No scheme of embellishment can give to any part of the church the least dignity and sanctity without making it a place of Communion, because the whole plan in the building and decorating of our churches is to lead the worshippers to the altar, as that to which everything else is subordinated. In our Peace Memorial there is unfortunately no space for an altar. But the East Window of the chancel itself is a memorial to the fallen and all who approach the choir to enter the sanctuary will see the names on the chancel screen.

II. – there are also those who feel that there should be some sort of Peace Memorial outside the church. If so it would seem that this should be either a monument to commemorate the services rendered or an institution to benefit the families of those who served and their children after them.

There may be many suggestions made when the opportunity of the public meeting gives occasion and, if so, the widest possible range is to be encouraged. We want all the suggestions which commend themselves to the different views and tastes of parishioners. It will be easy to refer such proposals to a committee, who shall report to a subsequent meeting, if such a course is thought to be advisable.

It is therefore to be hoped that the meeting will be very largely attended.

The actual purpose for which the meeting is summoned is to decide about a German Gun.

The War Office has sent a 77 m/m Field Gun and Carriage to the Parish Council to be kept in the parish as a public trophy of the great victory and as an acknowledgement of the V.C. which adorns the Wargrave Roll of Honour.

It has been presented to the Parish Council that there is some difference of opinion as to how the gift should be dealt with. The Parish Council has therefore summoned a Public Meeting of the Parishioners to decide the matter.

November
The Parish Meeting

Three matters were brought before the Parish Meeting, which was summoned by the Parish Council on Friday, October 10th, at the Woodclyffe Hall. The Peace Memorial, a German Gun presented by the Trophies Committee of the War Office, and a new Burial Ground.

There were very diverse subjects, but in each case it was felt that the matter should be put to the widest possible vote, and when the prospect arose of a largely attended meeting it seemed best to take the opportunity of bringing them all forward on the same night.

The Peace Memorial

The Vicar, as chairman of the Parish Council, presided. He introduced the subject by explaining that there was no notice of any particular Resolution before the meeting, but it would seem that a Peace Memorial should either take the form of some sort of monument to commemorate the fallen, or some sort of institution to benefit those who had served in the Great War or their dependents.

A memorial to the fallen might be either inside the Church or outside. A memorial was already secured inside the Church in the East Window and Chancel Screen given by Sir William and Lady Cain. The names of the fallen would be carved on the panels of the screen. But this was an individual gift and several people had expressed a wish to add something more, as a memorial by public subscription. Any such proposal having to do with the fabric of the Parish Church must be submitted to a “Vestry Meeting”.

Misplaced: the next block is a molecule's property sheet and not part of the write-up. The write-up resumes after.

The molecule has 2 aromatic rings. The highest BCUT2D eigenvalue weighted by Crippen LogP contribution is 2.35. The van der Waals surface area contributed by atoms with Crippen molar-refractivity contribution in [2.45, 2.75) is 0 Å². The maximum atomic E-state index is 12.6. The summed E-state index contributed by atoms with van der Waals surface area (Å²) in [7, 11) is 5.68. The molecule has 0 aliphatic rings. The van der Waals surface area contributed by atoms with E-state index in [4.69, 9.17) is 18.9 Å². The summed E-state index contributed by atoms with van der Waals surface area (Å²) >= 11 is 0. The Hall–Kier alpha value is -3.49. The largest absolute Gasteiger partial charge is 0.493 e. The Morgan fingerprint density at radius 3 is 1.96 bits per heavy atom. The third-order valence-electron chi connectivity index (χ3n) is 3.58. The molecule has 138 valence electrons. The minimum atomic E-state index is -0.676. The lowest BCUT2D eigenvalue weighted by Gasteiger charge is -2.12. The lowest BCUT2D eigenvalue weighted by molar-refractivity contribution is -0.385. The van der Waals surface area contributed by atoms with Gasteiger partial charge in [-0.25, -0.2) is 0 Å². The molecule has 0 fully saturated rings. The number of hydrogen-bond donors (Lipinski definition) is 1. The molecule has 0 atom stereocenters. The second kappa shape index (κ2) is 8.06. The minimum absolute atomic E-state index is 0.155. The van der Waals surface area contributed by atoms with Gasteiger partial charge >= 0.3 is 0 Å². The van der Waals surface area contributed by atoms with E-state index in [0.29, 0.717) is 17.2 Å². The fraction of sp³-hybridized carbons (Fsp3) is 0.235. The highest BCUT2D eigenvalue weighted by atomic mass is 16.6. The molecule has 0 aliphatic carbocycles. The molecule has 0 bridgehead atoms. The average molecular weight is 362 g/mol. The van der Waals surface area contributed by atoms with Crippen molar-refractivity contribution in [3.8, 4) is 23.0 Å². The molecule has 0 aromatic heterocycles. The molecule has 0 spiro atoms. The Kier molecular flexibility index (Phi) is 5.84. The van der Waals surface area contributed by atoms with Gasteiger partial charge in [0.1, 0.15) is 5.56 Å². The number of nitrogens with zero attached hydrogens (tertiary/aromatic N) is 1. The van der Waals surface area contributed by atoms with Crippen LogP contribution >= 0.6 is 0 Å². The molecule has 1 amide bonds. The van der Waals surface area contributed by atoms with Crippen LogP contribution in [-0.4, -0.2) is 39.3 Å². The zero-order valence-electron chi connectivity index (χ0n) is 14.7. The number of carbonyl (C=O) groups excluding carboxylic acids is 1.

A Vestry Meeting had decided that the East End of the South Aisle should be reserved as a Place of Memorial and the walls had therefore been left free from individual tablets. The consulting architect, Sir Charles Nicholson, had considered that if this proposal was eventually adopted the best [plan would be to erect a screen, in harmony with the Chancel Screen, and to panel the walls in oak. It would be possible to preserve a record of the names of all who had served, together with biographical particulars of the fallen, in a book, after the fashion of a chained bible, on a Lectern inside the screen. Sir Charles Nicholson’s sketch design was exhibited in the Hall.

After some discussion it was proposed that a Committee be appointed to consider the best form of Peace Memorial outside the Church and to report. The following gentlemen were elected on the Committee with power to add to their number:- Messrs. R. Sharp, H. A. Hunt, T. H. Barley, F. Headington, A. B. Booth, W. Sansom, J. Richardson, J. Hodge, Major Howard Jones, Col. C. Nicholl, Major K. Nicholl, and Dr. McCrea.

Another Parish Meeting will be summoned in due course to receive the report of this Committee.

It is no doubt a good thing to leave the question of any Memorial inside the Church to a Vestry Meeting. A Vestry is an equally public Meeting, but it is summoned by the Vicar and Churchwardens and is technically qualified to apply to the Chancellor of the Diocese for het legal ‘faculty,’ which gives permission to proceed with the work. A Parish Meeting summoned by the Parish Council is not thus qualified and could only make a recommendation to a Vestry.

The German Gun

The next question was that of the German Gun. A resolution asking the Parish Council to accept the trophy was lost by a considerable majority.


Wargrave parish magazine, October and November 1919 (D/P145/28A/31)